Welcome to The Redbird Review
For many weeks now, interested if confused observers have tried to make sense of the straggly, goofy wrangle for the NL’s No. 2 wild card.
This bewilderment often leads to a familiar question.
My baseball-writing friend Bob Nightengale of USA Today recently reached his point of exasperation and wrote:
“Ok, so maybe you can’t blame anyone in the National League for not wanting to earn the second spot. Who wants to be embarrassed by the Los Angeles Dodgers or San Francisco Giants in the wild-card game?
“There are three powerhouses in the NL – the Giants, Dodgers and Milwaukee Brewers – and the second wild-card winner must travel to California to play the runner-up in the NL West.
“Come on, if these NL wild-card entrants were all that interested in making the playoffs, would they really be playing like this?”
Well, for whatever it’s worth the Cardinals seem to be heading in the right direction. They are going forward with pep. They appear to be churning up something that resembles momentum. They are declining to take a break to pause and lollygag or doodle. There is a bounce to their step. There is a sharper edge to their competitiveness.
The manager calls this “scratching and clawing.”
I prefer to call it “pitching and defense and smart baserunning and timely hitting.”
The manager calls this “fighting their tails off.”
I prefer to call it “the bullpen is getting those hugely important outs again.”
Let’s not haggle over the verbiage.
Is this the streak we’ve been waiting for?
I’ll get back to you on that. This Cardinals is becoming much easier to like, but I don’t know if I’m ready to trust their recent record — or my eyes, for that matter. We’ve been through this cycle a few times this season: the mighty Redbirds appear for a week, turn into birdbrains, and fly into a brick wall.
Since flapping through four consecutive losses, the Cardinals have won five of six games from the Dodgers, Reds and Mets.
And the recent trends among the wild-card wanderers looks like this:
If you’d like to step back and take a wider view, here you go. Since June 28 the Cardinals have the fifth-best winning percentage (.569) in the National League, following the Dodgers, Brewers, Giants and Braves.
Compared to fellow wild-card petitioners, the Cardinals have been winning more and losing less for a longer period of time.
And that is well and pretty good … just peachy … unless, of course, the Cards implode during their final 19 regular-season games.
As the quadragenarian righthander Adam Wainwright offered late Monday night after grinding through six shutout innings in a 7-0 victory over the Mets:
“All of these games are just so important it feels like a playoff game,” Wainwright said via postgame Zoom conference. “We have to win all of them, I think. We have to have that intent to go out and win all of these games. We can’t have any slipups the rest of the way. We’ve got to bring our best — just like in a playoff series.”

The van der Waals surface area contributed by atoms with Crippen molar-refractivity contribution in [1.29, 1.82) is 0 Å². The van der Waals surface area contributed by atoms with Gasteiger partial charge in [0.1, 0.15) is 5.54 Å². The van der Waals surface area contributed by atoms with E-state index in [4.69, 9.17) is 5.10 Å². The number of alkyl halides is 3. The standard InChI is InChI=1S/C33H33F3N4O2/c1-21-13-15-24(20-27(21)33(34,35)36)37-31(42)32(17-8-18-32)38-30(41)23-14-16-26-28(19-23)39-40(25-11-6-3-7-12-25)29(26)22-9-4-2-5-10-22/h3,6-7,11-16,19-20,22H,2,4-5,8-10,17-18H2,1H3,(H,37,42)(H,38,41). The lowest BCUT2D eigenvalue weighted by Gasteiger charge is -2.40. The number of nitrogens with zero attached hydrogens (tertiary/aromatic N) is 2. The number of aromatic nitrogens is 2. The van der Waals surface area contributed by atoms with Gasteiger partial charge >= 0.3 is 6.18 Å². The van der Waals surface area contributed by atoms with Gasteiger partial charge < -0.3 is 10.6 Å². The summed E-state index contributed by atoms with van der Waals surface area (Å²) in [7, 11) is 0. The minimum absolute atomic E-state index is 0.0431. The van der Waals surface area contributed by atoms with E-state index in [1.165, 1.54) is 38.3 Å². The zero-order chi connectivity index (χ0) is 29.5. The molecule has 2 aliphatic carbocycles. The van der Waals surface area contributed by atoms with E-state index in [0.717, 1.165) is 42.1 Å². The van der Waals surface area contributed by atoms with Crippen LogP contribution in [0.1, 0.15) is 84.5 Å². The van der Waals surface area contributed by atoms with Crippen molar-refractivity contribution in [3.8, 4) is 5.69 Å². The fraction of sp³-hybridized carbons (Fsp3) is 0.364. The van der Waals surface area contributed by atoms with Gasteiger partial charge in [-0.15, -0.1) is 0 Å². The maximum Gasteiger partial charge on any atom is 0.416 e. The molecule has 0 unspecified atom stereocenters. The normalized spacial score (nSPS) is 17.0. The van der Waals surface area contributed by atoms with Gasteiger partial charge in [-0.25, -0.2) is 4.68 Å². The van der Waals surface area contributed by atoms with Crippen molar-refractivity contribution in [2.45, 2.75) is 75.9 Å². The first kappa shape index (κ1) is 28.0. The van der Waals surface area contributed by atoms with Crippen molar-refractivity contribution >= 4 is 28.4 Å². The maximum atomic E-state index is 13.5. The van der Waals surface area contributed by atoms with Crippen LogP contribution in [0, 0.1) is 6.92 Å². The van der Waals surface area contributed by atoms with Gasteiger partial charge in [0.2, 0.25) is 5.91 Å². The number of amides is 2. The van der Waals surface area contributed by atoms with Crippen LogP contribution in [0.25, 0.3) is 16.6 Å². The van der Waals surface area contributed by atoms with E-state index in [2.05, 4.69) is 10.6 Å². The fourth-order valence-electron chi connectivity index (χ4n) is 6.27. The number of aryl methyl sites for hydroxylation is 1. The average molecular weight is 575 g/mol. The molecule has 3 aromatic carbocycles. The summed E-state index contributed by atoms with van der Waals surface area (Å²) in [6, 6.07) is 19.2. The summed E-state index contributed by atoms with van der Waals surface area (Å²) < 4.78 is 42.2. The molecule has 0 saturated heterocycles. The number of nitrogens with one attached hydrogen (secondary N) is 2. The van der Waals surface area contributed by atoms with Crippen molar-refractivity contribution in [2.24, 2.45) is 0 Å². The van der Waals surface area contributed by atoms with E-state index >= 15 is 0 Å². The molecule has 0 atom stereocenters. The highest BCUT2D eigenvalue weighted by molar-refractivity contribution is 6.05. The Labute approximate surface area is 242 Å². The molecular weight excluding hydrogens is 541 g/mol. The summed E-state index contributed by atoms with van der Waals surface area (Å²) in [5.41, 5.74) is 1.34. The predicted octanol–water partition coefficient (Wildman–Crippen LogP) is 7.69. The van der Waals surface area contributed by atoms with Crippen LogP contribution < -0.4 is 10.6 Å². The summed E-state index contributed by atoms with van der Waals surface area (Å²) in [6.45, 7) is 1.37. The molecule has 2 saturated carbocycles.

Listen to your elders, children.
So what are the reasons behind their 5-1 mini-run?
First, an obligatory teeny-weeny sample size warning. Now let us continue…
1) Their pitching staff is being cruel. They are refusing to allow runs. By the end of Monday’s win at Citi Field, the Cardinal arms had zipped through 24 consecutive scoreless innings.
In Saturday’s 6-4 win over the Reds, the Cardinals held the team that reps the spirit of WKRP to no runs over the final six innings. Sunday, the Cardinals all but confiscated the Reds’ bats while proceeding to pitch a 2-0 shutout. And Monday night in Queens, the Mets were shushed by Wainwright and three relievers in the 7-0 vanquishment.
Opponents have batted .172 (13 for 84) while being shutout by St. Louis pitchers.
Just an opinion — and I don’t know much about this here game of baseball — but I’d imagine a team’s probability of winning is enhanced by 24 consecutive innings of suffocating, shutdown, pitching.
And yes, I’m being sarcastic.
2) A fantabulous bullpen. I just wanted to use that word. But seriously, over the last six games St. Louis relievers have teamed for a 0.98 ERA in 18 and ⅓ innings. The bullpen grip includes a .148 opponent batting average, 0.65 WHIP, and a 32.3 percent strikeout rate, and striking out six of nine hitters that tested them with runners in scoring position.
T.J. McFarland was the only reliever to come away with a bruise, allowing two earned runs in Friday’s 4-2 setback to the Reds. (All is forgiven.) But Luis Garcia, Alex Reyes, Giovanny Gallegos, Genesis Cabrera and Kodi Whitley haven’t yielded a run in 14 and ⅓ combined innings during this positive stretch.
3) A related note: The Big Three looks like the Big Three again. Reyes, Gallegos and Cabrera were suffering from late-inning burns for a while, but the healing process is going well, and the situation seems to be returning to normalcy. During the team’s 5-1 roll, Reyes, Gallegos and Cabrera have combined for 10 and ⅔ scoreless innings with a strikeout rate of 42 percent. Yep, 42%. And only two walks, both by Reyes.
4) Starting pitchers: 2.78 ERA in the six games. Fine work (especially) by Wainwright, Jon Lester, J.A. Happ and Jake Woodford. Miles Mikolas is still sharpening after his lengthy residency on the IL.
5) Timely hitting: The offense hasn’t been great over the last six games, averaging 4.0 runs, batting .240, and turning in a low .291 onbase percentage. But the bat men have made up for it with doses of timely hitting. Namely, a .318 average and .910 OPS with runners in scoring position. The Cardinals have scored 24 total runs in the six games; 15 came in through deliveries of runners in scoring position.
6) Big names are paid to do big things. And familiar names have led the charge during this 5-1 mini-surge.
Nolan Arenado: two game-winning homers, seven RBI and five runs scored.
Paul Goldschmidt: one homer, four RBI and five runs.
Yadier Molina: two homers, five RBI, five runs.
Tyler O’Neill: two homers, two RBI, five runs.
With runners in scoring position Arenado, Goldschmidt and Molina are a combined 5 for 12 (.417) with eight RBI over the last six games.
7) Smart baserunning and above-average defense. This stuff matters, especially in tight games that narrow and set the line that separates winning from losing.